Culture

On The Bandwagon: “Revolution”

revolution

Today heralds the return of On The Bandwagon, staff writer Marissa Morales’ breakdown of all the television you should really be watching by now. This week: NBC’s breakout hit Revolution.

NBC and I have a complicated relationship. They desperately want me to love them and relish all they have to offer. I, on the other hand, feel that they want to destroy everything I love so that I am finally pushed to the brink and just want to destroy myself. That being said, while they are quietly destroying the things I love, they are also (quite loudly) releasing a couple gems.

One of these “gems” is Revolution. Revolution has its faults, I will grant you, but all in all it is a fantastic show, especially if you’re into the whole dystopian, JJ Abrams what-the-hell-am-I-watching thing. It’s also quite fun if you want to see the dystopian version of Chicago, specifically Wrigley Field. The first few episodes are based in Chicago, including shout outs to Lou Malnati’s and the Chicago Theatre. Holla!

Revolution is about what would happen if all the power went out and you didn’t know why, so now the only way to get anywhere is on foot, or I suppose if you know how to ride a horse. Government is an interesting thing; as the viewer, we see Monroe’s Republic and know Monroe (David Lyons). Though during a scene in a later episode it is revealed there are many “Republics” with many leaders, it appears that Monroe is top dog.

As with any dystopian cautionary tale, there is a group of rebels who use the excuse of patriotism in order to fight Monroe. These rebels have contraband guns and are picking off Monroe’s men one by one.  Also, I should mention that Monroe only allows his men to use and own guns. Citizens are not allowed, and the offense is death. (Most offenses are death. This is dystopia, after all!)

Now that you know the world the show is set in, it’s time to get to know our ragtag group of characters. I suppose now is as good a time as any to say that the problems I have with the show tend to center around the cast. On the one hand, you have a very solid, amazing group of actors, and on the other, you have some less experienced actors who tend to over-sell. The show also needs to have its writers understand that and work on the dialogue. But seriously, the plot more than makes up for these shortcomings. Now, where was I? Oh right, the heart of the show, the characters.

We follow Charlie (Tracy Spiridakos), a young girl who has distant memories of the power going out. She lives with her father (Tim Guinee), brother (Graham Rogers) and a blonde-haired woman who is definitely not her mother (Elizabeth Mitchell) from the first scene. In the first episode, Charlie and her father get into a fight and she wanders off to throw a fit, or excuse me, “clear her head.” While she does this, members of Monroe’s Republic show up to take her father off, and we are also told that her mother set off and was never seen again, killed by said members of the Republic. Understandably, Charlie’s father is hesitant to just run off with them.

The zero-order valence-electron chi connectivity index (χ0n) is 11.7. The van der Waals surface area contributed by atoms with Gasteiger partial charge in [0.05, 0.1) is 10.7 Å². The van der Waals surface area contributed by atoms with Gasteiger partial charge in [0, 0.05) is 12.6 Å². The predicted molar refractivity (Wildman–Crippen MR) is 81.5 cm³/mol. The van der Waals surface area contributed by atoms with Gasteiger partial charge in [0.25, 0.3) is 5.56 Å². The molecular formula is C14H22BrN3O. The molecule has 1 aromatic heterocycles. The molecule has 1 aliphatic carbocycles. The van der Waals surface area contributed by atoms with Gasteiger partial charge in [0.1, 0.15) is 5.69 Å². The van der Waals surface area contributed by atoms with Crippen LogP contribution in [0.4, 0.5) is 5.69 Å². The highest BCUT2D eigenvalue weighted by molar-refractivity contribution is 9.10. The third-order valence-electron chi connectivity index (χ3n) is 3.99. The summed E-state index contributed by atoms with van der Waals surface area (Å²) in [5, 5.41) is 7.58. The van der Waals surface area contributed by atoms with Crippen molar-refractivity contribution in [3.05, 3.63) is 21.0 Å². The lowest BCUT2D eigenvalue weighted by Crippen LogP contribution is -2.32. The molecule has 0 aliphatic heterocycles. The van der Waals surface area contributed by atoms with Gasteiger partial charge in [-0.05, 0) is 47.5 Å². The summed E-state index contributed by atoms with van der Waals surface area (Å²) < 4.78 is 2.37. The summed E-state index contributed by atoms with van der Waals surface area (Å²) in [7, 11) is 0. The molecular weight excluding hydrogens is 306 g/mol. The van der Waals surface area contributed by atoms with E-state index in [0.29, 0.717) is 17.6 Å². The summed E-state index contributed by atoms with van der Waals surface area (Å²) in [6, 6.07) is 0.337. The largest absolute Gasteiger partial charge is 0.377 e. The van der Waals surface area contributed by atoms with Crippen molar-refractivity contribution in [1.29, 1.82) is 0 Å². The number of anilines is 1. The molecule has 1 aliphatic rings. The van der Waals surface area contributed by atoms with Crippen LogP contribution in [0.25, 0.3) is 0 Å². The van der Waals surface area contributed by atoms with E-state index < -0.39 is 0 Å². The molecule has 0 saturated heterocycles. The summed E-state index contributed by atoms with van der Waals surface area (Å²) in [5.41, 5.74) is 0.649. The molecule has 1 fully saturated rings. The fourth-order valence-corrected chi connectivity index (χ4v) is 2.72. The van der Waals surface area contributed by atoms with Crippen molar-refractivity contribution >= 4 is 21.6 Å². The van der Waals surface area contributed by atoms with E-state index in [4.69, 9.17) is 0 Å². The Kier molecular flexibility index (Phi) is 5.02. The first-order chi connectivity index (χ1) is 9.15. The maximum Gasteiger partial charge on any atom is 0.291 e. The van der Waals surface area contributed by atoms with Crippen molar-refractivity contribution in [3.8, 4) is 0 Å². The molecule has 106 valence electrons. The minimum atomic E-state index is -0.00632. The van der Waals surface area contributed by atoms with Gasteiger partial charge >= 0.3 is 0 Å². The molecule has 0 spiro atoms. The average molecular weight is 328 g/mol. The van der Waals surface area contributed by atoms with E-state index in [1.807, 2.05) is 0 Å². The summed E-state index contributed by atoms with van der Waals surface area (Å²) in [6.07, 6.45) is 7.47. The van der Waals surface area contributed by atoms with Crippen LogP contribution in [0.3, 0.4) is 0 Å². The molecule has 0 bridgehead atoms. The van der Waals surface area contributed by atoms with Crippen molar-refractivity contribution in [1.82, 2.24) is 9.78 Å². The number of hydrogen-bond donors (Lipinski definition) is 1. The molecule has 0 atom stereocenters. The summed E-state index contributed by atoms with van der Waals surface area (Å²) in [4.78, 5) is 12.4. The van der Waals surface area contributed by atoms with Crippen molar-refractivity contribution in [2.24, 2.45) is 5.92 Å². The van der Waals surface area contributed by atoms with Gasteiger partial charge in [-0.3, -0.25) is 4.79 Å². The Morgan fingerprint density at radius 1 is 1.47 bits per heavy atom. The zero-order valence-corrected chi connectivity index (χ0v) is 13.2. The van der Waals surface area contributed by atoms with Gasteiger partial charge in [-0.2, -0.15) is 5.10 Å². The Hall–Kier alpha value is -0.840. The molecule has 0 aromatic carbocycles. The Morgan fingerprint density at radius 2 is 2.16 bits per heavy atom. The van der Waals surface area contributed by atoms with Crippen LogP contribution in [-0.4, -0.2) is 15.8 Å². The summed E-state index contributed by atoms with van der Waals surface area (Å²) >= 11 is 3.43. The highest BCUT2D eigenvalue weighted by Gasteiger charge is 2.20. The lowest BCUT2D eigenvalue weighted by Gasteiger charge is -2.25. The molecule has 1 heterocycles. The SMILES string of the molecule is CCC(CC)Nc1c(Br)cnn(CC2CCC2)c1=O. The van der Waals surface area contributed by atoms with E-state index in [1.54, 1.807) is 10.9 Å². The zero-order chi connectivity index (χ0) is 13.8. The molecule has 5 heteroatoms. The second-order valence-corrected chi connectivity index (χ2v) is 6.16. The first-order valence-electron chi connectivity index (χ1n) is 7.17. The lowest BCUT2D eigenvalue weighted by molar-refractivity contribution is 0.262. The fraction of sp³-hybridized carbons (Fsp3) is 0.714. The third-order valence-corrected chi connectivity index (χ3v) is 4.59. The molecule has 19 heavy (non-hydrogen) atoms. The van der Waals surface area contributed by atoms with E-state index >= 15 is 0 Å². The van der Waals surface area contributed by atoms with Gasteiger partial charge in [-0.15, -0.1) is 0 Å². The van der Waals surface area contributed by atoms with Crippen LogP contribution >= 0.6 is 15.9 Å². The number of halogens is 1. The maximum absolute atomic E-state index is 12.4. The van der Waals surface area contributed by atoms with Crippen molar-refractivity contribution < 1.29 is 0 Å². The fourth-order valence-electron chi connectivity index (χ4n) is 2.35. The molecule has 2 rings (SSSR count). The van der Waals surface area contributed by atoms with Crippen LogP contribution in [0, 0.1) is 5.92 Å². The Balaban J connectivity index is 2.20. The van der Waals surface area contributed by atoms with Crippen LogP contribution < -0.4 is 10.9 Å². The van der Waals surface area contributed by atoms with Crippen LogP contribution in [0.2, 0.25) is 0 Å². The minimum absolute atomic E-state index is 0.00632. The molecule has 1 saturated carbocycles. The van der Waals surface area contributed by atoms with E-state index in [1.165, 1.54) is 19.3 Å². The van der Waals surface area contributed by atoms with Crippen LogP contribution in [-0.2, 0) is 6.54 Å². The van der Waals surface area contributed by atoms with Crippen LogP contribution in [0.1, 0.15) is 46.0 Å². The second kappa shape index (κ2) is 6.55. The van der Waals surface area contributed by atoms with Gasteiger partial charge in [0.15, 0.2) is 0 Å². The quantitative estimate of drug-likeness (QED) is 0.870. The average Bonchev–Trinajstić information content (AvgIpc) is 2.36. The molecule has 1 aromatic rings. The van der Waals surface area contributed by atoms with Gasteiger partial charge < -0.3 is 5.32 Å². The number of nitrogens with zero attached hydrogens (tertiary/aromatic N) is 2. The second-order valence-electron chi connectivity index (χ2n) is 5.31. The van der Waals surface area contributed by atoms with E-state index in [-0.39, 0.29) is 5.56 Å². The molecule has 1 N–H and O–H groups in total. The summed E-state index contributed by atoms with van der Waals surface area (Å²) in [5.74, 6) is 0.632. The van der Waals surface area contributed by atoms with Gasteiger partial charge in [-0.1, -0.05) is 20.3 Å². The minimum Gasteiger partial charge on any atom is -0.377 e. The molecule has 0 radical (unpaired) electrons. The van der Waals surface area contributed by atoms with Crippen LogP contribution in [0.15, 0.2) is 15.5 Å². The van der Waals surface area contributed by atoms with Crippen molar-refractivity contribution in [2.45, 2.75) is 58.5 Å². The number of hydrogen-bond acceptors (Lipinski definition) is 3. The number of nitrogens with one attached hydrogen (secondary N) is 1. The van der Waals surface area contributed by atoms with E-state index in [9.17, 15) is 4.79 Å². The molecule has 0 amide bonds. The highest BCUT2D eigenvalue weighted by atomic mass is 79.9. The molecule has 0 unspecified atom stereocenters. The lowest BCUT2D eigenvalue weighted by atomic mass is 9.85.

Charlie’s brother Danny, not wanting to lose his father, pulls a crossbow on Captain Neville and his men. Ah, yes, Captain Neville is played by none other than Giancarlo Esposito (!!!!), so you know, props to Danny. The scene ends in death, and Danny gets taken away. When Charlie comes back, she discovers what has happened, and sets out to find her Uncle Miles. Her Uncle Miles is played brilliantly by Billy Burke, who knew Bella’s dad could be such an action star! (Yeah I went there, come at me bro).

From this point on, I don’t want to give too much away, mainly because there’s still a lot that I don’t fully understand. Again, JJ Abrams is involved in this show, so the best advice I can while watching is to pay attention to everything that gets said, and TRUST NO ONE. I made that mistake, and I shouldn’t have done it. I should not have done it. Also, be wary that this is a show that has no problem killing off characters. None at all. It has a brilliant way of giving you a character’s story, making your heart bleed and then BOOM, DEAD. Prepare thyself.

The show is about six episodes in, so now is the perfect time to start watching. If you’re anything like me and have a massive hard-on for dystopian stories, this is a fantastic show. In simpler terms this is The Hunger Games meets Lost. This is a show that definitely has plans to go to a lot of weird places. It’s already halfway there. It’s something to see NBC take a stab at a market like this, when it’s spent such a long time attempting to cash in on comedy. But let’s be honest, NBC is the new FOX, where only the strong numbers survive. But that’s another column for another time.

For now I’ll just say: Get to know Revolution, so you can say you knew it when.

  • VegasBob

    Have to say this is a surprisingly good show. I didn’t expect much but it has caught my interest and become a must DVR. Nice review, btw. Had me nodding in agreement with a smile on my face.

  • JJGoode

    I’ve fallen for Revolution over the past few episodes. I’ve
    always been a fan of sci-fi and dystopian concepts, but I wasn’t sure what to
    think after the pilot. I caught last week’s episode on my Hopper, and Neville’s
    back story really brings the show up a few notches. A few friends that work
    with me at DISH think that the show has plenty of potential, as long as Abrams doesn’t
    deploy too many mysteries too soon—I got lost with LOST. At least I’ll be able
    to watch the more complex scenes over again if I need to; I’m saving the entire
    season to my Hopper. It’s nice to have a DVR with a lot of memory during this
    time of year.

  • Keith M

    Am I the only one who thinks the prominence the Lou Malnati’s sign could be a clue in the show? Sounds eerily similar to “Illuminati” doesn’t it?